Python Basic Syntax

Python is a very simple language, and has a very straightforward syntax. It encourages programmers to program without boilerplate (prepared) code. The simplest directive in Python is the “print” directive – it simply prints out a line (and also includes a newline, unlike in C).

There are two major Python versions, Python 2 and Python 3. Python 2 and 3 are quite different. Python 2 it is more widely used and supported. However, Python 3 is more semantically correct, and supports newer features.

For example, one difference between Python 2 and 3 is the print statement. In Python 2, the “print” statement is not a function, and therefore it is invoked without parentheses. However, in Python 3, it is a function, and must be invoked with parentheses.

To print a string, just write:

print “This line will be printed.”

Basic Syntax and first example Hello Python:-

  • All python files will have extension .py
  • put the following source code in a test.py file.

print “Hello, Python!”;#hello world program

  • run this program as follows:

$ python test.py

  • This will produce the following result: 

Hello, Python!

You can use the shell to write the python program in linux. Shell editor can be opened by vi editor. If you want to know how to open a editor using vi, follow the below link.

For example to write a python program, open/create a file using vi as follows:

  • vi testhello.py 

This will create a python file. press i to go in insert mode.

  • type the following code.

#!/usr/bin/python

print “Hello, Python!”

  • This produces the following result −

Hello, Python!

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Python Identifiers

  • Identifier is Identify (name) a variable, function, class, module or other object.
  • Identifier is a combination of alphanumeric characters, the first being a letter of the alphabet or an underline, and the remaining being any letter of the alphabet, any numeric digit, or the underline.
  • An identifier starts with a letter A to Z or a to z or an underscore (_) followed by zero or more letters, underscores and digits (0 to 9).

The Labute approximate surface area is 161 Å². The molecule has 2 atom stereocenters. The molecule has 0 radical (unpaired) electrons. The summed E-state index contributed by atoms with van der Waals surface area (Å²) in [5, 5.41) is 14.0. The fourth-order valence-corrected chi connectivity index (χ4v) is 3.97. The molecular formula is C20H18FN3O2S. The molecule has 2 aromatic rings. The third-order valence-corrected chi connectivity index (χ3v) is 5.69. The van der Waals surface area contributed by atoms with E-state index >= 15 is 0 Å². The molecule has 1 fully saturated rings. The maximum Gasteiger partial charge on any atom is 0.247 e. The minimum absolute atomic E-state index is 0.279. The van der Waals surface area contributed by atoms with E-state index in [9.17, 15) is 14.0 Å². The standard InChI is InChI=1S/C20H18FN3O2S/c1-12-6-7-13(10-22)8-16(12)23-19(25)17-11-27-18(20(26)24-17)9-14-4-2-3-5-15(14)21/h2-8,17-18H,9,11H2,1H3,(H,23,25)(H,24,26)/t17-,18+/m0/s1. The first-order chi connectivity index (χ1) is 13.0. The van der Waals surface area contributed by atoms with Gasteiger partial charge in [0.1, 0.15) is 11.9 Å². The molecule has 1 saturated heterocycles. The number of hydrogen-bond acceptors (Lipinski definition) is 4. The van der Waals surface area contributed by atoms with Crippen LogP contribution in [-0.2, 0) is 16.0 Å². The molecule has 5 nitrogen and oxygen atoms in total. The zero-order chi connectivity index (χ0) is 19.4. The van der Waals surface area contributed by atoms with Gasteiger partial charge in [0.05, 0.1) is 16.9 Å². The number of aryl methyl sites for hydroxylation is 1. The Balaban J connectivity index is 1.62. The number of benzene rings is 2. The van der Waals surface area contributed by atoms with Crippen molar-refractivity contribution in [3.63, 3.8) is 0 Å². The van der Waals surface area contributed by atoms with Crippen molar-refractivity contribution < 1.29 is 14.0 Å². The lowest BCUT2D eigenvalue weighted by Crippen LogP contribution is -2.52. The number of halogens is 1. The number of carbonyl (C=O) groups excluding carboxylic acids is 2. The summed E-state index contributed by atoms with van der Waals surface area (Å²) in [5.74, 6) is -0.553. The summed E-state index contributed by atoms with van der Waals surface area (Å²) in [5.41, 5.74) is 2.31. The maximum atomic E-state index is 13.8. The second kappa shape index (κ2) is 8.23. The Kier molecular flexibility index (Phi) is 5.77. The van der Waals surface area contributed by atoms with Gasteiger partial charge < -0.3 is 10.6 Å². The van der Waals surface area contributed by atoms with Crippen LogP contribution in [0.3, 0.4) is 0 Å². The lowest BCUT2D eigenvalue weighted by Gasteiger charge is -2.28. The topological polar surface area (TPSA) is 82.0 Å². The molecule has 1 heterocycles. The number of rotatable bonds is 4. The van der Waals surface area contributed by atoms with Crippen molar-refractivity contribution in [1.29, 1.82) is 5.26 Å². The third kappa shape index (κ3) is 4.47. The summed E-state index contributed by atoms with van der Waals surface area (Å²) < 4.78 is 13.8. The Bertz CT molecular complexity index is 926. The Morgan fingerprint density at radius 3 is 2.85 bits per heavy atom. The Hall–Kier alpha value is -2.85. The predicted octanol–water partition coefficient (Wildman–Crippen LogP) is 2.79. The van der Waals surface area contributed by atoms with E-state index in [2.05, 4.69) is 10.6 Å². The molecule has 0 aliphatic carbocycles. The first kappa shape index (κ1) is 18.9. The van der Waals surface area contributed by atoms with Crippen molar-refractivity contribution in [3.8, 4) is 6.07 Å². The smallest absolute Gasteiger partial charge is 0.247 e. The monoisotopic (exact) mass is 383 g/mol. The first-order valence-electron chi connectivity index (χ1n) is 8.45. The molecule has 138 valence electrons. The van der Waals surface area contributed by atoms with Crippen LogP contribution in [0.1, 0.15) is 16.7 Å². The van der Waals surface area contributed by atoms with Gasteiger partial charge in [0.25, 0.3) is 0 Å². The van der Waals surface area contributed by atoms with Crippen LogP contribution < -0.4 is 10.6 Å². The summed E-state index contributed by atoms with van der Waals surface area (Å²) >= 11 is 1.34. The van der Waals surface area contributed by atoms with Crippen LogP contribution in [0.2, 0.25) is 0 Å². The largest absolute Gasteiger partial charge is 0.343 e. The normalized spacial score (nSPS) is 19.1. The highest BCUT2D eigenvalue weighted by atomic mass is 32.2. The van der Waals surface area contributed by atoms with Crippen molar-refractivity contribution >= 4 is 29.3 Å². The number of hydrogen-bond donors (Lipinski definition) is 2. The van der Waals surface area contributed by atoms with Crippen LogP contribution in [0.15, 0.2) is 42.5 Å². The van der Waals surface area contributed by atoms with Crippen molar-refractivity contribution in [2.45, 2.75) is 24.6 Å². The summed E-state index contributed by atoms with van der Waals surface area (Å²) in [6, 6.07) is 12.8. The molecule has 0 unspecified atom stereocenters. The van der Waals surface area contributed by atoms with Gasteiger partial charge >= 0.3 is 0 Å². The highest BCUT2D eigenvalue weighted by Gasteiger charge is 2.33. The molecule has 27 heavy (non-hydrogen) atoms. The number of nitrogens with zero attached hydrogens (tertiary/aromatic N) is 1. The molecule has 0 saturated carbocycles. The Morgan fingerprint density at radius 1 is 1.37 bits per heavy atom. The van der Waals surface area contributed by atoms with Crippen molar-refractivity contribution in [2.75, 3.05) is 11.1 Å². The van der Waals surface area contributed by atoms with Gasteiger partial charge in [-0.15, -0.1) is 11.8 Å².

• Python does not allow punctuation characters such as @, $ and % within identifiers.
  • Python is a case sensitive programming language. For example, Manpower and manpower are two different identifiers in Python.
  • Starting an identifier with a single leading underscore indicates by convention that the identifier is meant to be private.
  • Starting an identifier with two leading underscores indicates a strongly private identifier.
  • If the identifier also ends with two trailing underscores, the identifier is a language-defined special name.

 Lines and Indentation

  • No braces to indicate blocks of code for class and function definitions or flow control.
  • Blocks of code are denoted by line indentation, which is rigidly enforced.
  • The number of spaces in the indentation is variable, but all statements within the block must be indented the same amount. 

Indentation Example

if True:

print “True”

else:

print “False“

 Or even better

if True:

print “True”

else:

print “False“

Multi-Line Statements

  • Multi line statement would be as follows:-

total =  item_one +

item_two +

item_three

  • Statements contained within the [], {} or () brackets do not need to use the line continuation character

For example: –

days = [‘Monday’, ‘Tuesday’, ‘Wednesday’, ‘Thursday’, ‘Friday’, ‘Saturday’,’Sunday’]

Quotation in Python

  • Python accepts single (‘), double (“) and triple (”’ or “””) quotes to denote string literals as long as the same type of quote starts and ends the string.
  • The triple quotes can be used to span the string across multiple lines.

Example :

  • word = ‘word’
  • sentence = “This is a sentence.”
  • paragraph = “””This is a paragraph. It is

made up of multiple lines and sentences.

We are using here 3 double quotes”””

Single line Comment in Python

All characters after the # and up to the physical line end are part of the comment and the Python interpreter ignores them.

For example:

print “Hello, Python!”; # comment start after pressing # key

Multi line Comment in Python

Triple quoted lines represent multi line comments in python. For example:

”’

This is a multiline
comment.
”’

Waiting for the User in Python

The following line of the program displays the prompt, “Press the enter key to exit” and waits for the user to press the Enter key:

 raw_input(“nnPress the enter key to exit.”)

Here, “nn” are being used to create two new lines before displaying the actual line. Once the user presses the key, the program ends. This is a nice trick to keep a console window open until the user is done with an application.

Multiple Statements on a Single Line

The semicolon ( ; ) allows multiple statements on the single line given that neither statement starts a new code block. Here is a sample snip using the semicolon:

import sys; x = ‘foo’;

This is the same as below code:

import sys;

x = ‘foo’;

Multiple Statement Groups as Suites

A group of individual statements, which make a single code block are called suites in Python.

Compound or complex statements, such as if, while, def, and class, are those which require a header line and a suite.

Header lines begin the statement (with the keyword) and terminate with a colon ( : ) and are followed by one or more lines which make up the suite.

For example:

if expression :

suite

elif expression :

suite

else :

suite

 

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